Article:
The SEC has recommended that investment professionals providing personalized advice to retail customers follow a fiduciary standard of care, according to a SEC staff report sent to Congress on January 21.
The long-awaited staff report recommends that the SEC commissioners write regulations to create a fiduciary standard for broker-dealers, which is about the same as one currently in force for investment advisors.
Currently, broker-dealers must only meet a broad suitability standard when suggesting securities that should be purchased by retail investors. But the SEC staff report calls for requiring brokers to act as fiduciaries, which means they would have to put their clients’ best interests ahead of their own.
This may sound esoteric to many retail investors, who may have mistakenly thought this was the case all along. But for years, brokers have routinely pushed stocks underwritten by their broker-dealers or mutual funds which paid the broker a revenue sharing deal.
In these cases, the broker does not provide objective advice to their clients, but puts their personal financial benefit ahead of any purported benefit to their client. The proposed new fiduciary standard recommends that brokers “act in the best interest of the customer without regard to the financial or other interest of the broker, dealer, or investment adviser providing the advice.”
Under current practices, brokers have asserted that their conflicts of interest are covered in their disclosure documents. But studies have repeatedly found “that disclosure is, at best, insufficient for addressing conflicts of interest,” according to Knut A. Rostad, chairman of the Committee for the Fiduciary Standard.
“Indeed, there is convincing evidence that disclosures are frequently confusing and misleading for investors, even when made under the best circumstances with the purest of intentions,” Rostad said. In addition, many investors simply do not read or understand the disclosures that are commonly buried in mutual fund prospectuses and broker agreements, which are drafted by lawyers.
While this debate has been going on for years among the financial services industry and regulators, it has not attracted the attention of many individual investors. As a result, brokers have been working under a much less stringent set of ethical standards than financial advisors, who are bound by a fiduciary standard.
This has finally become an unworkable situation, according to SEC Chairwoman Mary Schapiro, who said in a speech to the Consumer Federation of America: “I believe that all securities professionals should be subject to the same fiduciary duty — and that all investors receiving advice should rest assured that the advice they get is being given with their interest at heart. But, to be effective, the fiduciary duty needs to be meaningful and uniform across all securities professionals. It cannot be weakened or diluted just so that it can be applied broadly.”
What Investors Should Do for Themselves
Regardless of whether the SEC enacts a new fiduciary standard, or if the broker-dealer industry dilutes the regulations, individual investors who want objective advice from their financial professional can take these steps:
<b>Ask tough questions. It’s your money</b>
Ask your broker or financial advisors if they are receiving any commission, revenue sharing, trail or other monetary or non-monetary incentives from the fund company or brokerage firm selling the investment? If so, how much are they receiving?
<b>Ask what other similar and suitable investments are available?</b>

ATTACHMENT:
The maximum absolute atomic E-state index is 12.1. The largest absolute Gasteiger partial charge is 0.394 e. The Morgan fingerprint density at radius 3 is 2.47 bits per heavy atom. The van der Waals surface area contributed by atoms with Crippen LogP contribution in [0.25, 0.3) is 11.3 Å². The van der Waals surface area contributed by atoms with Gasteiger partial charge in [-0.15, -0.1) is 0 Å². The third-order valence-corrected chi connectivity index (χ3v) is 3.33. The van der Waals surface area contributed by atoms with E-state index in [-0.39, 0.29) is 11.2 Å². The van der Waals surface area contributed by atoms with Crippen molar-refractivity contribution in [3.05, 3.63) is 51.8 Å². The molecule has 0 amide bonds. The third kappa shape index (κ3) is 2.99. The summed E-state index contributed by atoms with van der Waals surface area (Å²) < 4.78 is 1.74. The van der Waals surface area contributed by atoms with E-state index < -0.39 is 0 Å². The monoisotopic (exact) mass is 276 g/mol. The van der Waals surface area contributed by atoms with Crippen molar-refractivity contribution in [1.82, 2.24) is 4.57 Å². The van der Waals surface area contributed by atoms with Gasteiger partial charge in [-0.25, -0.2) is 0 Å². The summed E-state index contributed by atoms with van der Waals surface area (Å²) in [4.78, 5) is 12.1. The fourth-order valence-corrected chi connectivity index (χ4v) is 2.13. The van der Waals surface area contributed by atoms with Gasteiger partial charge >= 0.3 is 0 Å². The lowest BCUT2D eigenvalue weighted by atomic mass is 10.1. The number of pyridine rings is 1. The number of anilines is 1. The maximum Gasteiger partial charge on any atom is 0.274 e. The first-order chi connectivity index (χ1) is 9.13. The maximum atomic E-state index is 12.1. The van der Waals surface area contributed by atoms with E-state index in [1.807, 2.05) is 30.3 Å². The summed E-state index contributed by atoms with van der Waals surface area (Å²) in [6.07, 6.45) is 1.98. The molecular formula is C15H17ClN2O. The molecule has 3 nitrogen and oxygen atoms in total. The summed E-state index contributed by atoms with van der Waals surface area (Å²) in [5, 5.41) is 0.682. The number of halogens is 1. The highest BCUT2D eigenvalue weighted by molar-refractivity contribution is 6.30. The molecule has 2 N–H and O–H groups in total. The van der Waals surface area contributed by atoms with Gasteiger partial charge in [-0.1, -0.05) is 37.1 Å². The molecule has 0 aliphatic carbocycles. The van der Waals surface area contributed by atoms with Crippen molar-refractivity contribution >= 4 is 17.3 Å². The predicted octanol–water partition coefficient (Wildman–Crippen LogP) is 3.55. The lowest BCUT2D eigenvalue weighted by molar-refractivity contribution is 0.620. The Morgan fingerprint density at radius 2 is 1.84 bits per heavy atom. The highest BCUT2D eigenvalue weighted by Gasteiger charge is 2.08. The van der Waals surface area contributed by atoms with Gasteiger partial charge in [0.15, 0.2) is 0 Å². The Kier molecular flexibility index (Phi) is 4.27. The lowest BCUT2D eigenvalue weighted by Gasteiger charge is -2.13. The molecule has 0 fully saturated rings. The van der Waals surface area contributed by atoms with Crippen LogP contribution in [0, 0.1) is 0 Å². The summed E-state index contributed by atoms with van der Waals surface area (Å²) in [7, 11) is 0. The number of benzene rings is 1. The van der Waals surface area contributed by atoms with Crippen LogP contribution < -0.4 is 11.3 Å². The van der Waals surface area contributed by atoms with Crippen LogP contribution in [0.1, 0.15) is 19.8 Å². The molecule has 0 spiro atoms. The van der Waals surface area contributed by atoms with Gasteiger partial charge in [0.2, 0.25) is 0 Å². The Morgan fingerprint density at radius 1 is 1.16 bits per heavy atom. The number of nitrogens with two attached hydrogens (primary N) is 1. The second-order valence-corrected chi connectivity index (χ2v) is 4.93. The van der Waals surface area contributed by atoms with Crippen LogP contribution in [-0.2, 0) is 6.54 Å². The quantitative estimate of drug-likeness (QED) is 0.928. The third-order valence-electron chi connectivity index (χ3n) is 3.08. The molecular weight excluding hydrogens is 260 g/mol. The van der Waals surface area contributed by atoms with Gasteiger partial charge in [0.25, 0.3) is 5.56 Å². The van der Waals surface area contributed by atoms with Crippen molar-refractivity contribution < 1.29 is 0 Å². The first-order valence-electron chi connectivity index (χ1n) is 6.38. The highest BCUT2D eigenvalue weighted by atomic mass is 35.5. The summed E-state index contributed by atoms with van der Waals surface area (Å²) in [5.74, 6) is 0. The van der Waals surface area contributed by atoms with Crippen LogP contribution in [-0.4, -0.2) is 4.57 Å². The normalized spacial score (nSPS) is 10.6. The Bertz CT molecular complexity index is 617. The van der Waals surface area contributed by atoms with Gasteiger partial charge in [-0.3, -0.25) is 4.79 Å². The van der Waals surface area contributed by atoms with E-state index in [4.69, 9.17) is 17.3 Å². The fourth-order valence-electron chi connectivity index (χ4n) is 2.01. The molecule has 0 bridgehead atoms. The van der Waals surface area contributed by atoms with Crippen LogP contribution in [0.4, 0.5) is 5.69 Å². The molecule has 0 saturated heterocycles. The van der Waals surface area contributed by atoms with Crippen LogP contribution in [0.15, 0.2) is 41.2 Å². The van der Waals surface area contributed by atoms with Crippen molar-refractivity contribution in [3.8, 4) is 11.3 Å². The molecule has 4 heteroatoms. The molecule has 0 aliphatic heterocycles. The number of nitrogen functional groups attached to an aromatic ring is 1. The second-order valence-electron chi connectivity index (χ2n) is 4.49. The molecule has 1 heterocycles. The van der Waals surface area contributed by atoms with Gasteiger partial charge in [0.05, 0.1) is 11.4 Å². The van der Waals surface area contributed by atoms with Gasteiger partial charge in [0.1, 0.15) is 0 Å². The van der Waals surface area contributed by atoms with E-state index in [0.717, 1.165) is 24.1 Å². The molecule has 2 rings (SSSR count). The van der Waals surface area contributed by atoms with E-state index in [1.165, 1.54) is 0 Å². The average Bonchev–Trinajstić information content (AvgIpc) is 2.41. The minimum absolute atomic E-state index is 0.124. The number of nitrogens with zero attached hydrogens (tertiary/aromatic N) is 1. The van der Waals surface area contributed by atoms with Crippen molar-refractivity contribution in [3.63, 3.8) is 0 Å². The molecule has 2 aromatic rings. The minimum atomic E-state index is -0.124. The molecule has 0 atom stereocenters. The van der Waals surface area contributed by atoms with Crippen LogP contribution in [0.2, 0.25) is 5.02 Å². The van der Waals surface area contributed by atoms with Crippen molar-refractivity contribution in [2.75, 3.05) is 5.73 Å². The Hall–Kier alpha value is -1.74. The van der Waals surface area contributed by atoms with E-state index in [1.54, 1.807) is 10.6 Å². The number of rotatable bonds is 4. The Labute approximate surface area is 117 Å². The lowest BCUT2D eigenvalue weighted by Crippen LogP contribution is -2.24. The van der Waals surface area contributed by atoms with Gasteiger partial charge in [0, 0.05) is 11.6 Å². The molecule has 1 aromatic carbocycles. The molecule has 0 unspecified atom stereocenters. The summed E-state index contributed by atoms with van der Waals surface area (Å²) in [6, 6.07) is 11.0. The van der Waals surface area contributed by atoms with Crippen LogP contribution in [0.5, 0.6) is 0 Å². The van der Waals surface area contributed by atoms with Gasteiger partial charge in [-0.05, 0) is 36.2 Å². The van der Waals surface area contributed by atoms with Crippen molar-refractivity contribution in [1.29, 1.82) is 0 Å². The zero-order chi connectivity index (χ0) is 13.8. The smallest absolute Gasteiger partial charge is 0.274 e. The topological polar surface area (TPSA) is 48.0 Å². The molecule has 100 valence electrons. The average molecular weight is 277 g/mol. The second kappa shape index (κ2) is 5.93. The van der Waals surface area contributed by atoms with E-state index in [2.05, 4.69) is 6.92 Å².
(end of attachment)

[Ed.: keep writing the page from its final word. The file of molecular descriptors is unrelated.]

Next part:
Remember: No investment product today is unique. There are other very similar products available which may be better suited to your needs.
Ask about revenue sharing and 12b-1 fees
If you bought mutual funds from a broker, ask if your broker has been receiving revenue sharing or 12b-1 fees from a mutual fund company for any funds you have bought.
Ask for a portion of the revenue sharing money
If your broker is receiving revenue sharing, ask for a portion of this money to be paid to you. After all, your purchase generated the revenue sharing in the first place, and without it, your broker would never have received any compensation in the first place. Mutual fund revenue sharing is paid quarterly or semi-annually to the broker-deal and/or the broker who sold you the mutual funds. If you have owned the mutual funds for years, the revenue sharing payment could go into thousands of dollars. In Florida, it is permisable for purchasers of insurance policies to get a portion of revenue sharing paid to brokers. This should also apply to the mutual fund industry, but again, 99.9% of investors do not even know this practice exists, so they cannot even ask for the money. This is also known as “disclosure” in the mutual funds industry.
Use a fee-only planner
If you want greater peace of mind about working with a broker who may have a conflict of interest when it comes to providing objective investment advice, find a fee-only financial planner or a financial planner, who readily has adopted and followed the fiduciary standard.
Don’t be afraid to fire your broker
If you ask questions and do not get straight answers, fire your broker. In today’s volatile, low-return financial market, where lost money may never be recovered, adopt the position: Your investment losses are irreplaceable, especially as you grow older and your savings rate decreases. And since your broker will never repay you for losses they cause, follow this rule: One strike and you’re out.
Finally, regardless of which type of financial professional you work with (broker or financial planner), remain vigilant about protecting your own interests and getting the bets, objective advice possible. Do not rely on the SEC, brokerage firms, mutual fund companies or other large financial institutions to protect your own interests. Take that responsibility yourself.